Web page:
#152 Winter 2007-08 — Community Development at 40

Balancing Act

Old definitions may be obsolete as CDCs weigh whether to grow and how to build their impact in today's social and economic environment.

Bethel Commercial Center, part of Bethel New Life's Lake Pulaski Transit Village Plan, which includes affordable, energy-efficient homes, parks, brownfield redevelopment, commercial development, and proximity to child-care, schools, shopping, and jobs.

Determining the Right Geographic Size and Support

Once the CDC board and staff refine the strategic direction of the organization and build the organizational capacity, the next question is where the CDC should concentrate its development initiatives. In the early years of their existence, most CDCs focus on a specific, relatively small geographic neighborhood and successfully develop numerous real-estate initiatives. Many of the neighborhoods have a limited number of housing and economic opportunities. In some of these neighborhoods, low-income families who lived there have been pushed to outer-ring neighborhoods and suburbs by rapid gentrification. To continue serving the displaced population, CDCs need to shift their focus to new areas and new low- and moderate-income populations.

A major challenge faced by CDCs with large staffs is having enough current and future projects to be able to pay salaries and overhead to maintain organizational capacity. Some large CDCs serving small geographic areas have completed numerous real-estate projects, and new projects in their target neighborhood are limited. This provides an opportunity for the CDC to carefully explore expanding into additional neighborhoods, often contiguous to their original community. Rural CDCs with a service area of several counties find themselves expanding to statewide organizations given their capacity and financing resources.

A good example of a community-based organization that has expanded its service area and works with diverse local organizations is Manna Inc., a CDC founded in Washington, D.C., in 1982 to create homeownership opportunities for low-income residents. Manna’s initial focus was mostly in the Shaw neighborhood, but it grew sufficiently to be able to expand its work into many other neighborhoods in Washington, D.C. It has developed considerable expertise in project design, homeownership strategies including limited-equity coops, condos, construction management, homebuyer clubs, affordable mortgages, often partnering with tenant associations of buildings with low-income tenants to help them develop their rental buildings into homeownership opportunities. Manna currently has more than 250 units in the pipeline and a full-time staff of 50.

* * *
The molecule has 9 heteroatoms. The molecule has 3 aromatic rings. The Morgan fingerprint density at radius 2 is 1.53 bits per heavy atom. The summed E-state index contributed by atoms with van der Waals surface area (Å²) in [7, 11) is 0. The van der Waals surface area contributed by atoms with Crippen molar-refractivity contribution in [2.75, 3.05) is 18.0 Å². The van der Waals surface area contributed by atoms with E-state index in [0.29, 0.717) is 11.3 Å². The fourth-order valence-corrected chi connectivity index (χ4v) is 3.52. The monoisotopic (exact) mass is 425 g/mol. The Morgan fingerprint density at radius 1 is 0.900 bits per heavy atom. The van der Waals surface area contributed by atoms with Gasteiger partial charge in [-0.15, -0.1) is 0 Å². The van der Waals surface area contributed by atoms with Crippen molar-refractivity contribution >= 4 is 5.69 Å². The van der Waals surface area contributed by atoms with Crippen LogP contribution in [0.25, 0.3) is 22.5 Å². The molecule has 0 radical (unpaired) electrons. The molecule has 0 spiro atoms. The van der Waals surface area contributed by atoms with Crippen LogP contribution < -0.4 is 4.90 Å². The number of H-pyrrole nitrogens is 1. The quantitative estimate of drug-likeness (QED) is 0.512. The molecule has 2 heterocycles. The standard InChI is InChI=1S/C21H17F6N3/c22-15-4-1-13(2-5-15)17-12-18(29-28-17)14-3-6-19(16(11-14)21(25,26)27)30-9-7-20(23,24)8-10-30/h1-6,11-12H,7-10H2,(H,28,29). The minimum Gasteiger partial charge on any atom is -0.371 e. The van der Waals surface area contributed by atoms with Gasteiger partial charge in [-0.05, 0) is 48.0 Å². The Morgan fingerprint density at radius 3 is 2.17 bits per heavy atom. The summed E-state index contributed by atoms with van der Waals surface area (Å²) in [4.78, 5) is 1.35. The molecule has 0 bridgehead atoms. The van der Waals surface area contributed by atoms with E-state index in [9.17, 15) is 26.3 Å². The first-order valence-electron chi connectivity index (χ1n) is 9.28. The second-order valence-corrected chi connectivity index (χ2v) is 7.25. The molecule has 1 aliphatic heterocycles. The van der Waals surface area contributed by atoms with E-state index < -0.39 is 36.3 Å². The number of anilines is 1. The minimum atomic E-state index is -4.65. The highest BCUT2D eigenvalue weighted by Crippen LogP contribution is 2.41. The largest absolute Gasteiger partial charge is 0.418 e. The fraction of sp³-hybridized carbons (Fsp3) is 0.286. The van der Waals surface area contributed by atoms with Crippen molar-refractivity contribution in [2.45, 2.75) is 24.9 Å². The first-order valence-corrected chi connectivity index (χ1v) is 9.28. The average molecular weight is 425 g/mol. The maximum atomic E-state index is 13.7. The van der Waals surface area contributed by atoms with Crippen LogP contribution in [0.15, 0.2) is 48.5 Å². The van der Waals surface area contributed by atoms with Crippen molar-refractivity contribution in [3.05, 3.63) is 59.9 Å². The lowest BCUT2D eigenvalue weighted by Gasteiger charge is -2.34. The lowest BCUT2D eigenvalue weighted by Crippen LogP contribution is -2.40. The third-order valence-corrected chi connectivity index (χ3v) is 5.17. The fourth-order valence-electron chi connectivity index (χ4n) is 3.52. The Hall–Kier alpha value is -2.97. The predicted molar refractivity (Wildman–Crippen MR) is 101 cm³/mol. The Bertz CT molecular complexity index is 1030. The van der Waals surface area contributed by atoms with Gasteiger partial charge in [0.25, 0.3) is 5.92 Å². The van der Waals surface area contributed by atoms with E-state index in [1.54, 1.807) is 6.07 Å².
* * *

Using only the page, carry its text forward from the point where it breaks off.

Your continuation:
Another example of a CDC serving a broad geographic area is Community Enterprise Investments, Inc. (CEII) in Pensacola, Fla., which focuses on small-business lending. According to Dan Horvath, CEI’s president, “CEII targets activities that make use of our competitive strength in small-business lending and then expand to related products as well as geographically.” The organization has expanded its geographic area from Pensacola to the entire Florida panhandle as well as Southern Alabama. Pensacola is a small city with a population of less than 100,000, and by having a regional economic development strategy, CEII is able to build capacity as well as to generate significant and diverse resources over several states to increase its impact and financial sustainability.

These examples of CDCs that have expanded their size and geographic reach raise important governance, policy, and stakeholder issues. CDC boards historically have represented the interests of the constituencies they serve. If a CDC’s purview changes, what governance structure should the organization use? How does it ensure that it is representing the interests of the communities it intends to benefit? In response to these concerns, some CDCs have developed outreach strategies and advisory committees. Rural Opportunities Inc., a rural farm-worker and community development organization that operates in five states and Puerto Rico, has formed community development advisory committees for each location and has several representatives from each state on the board.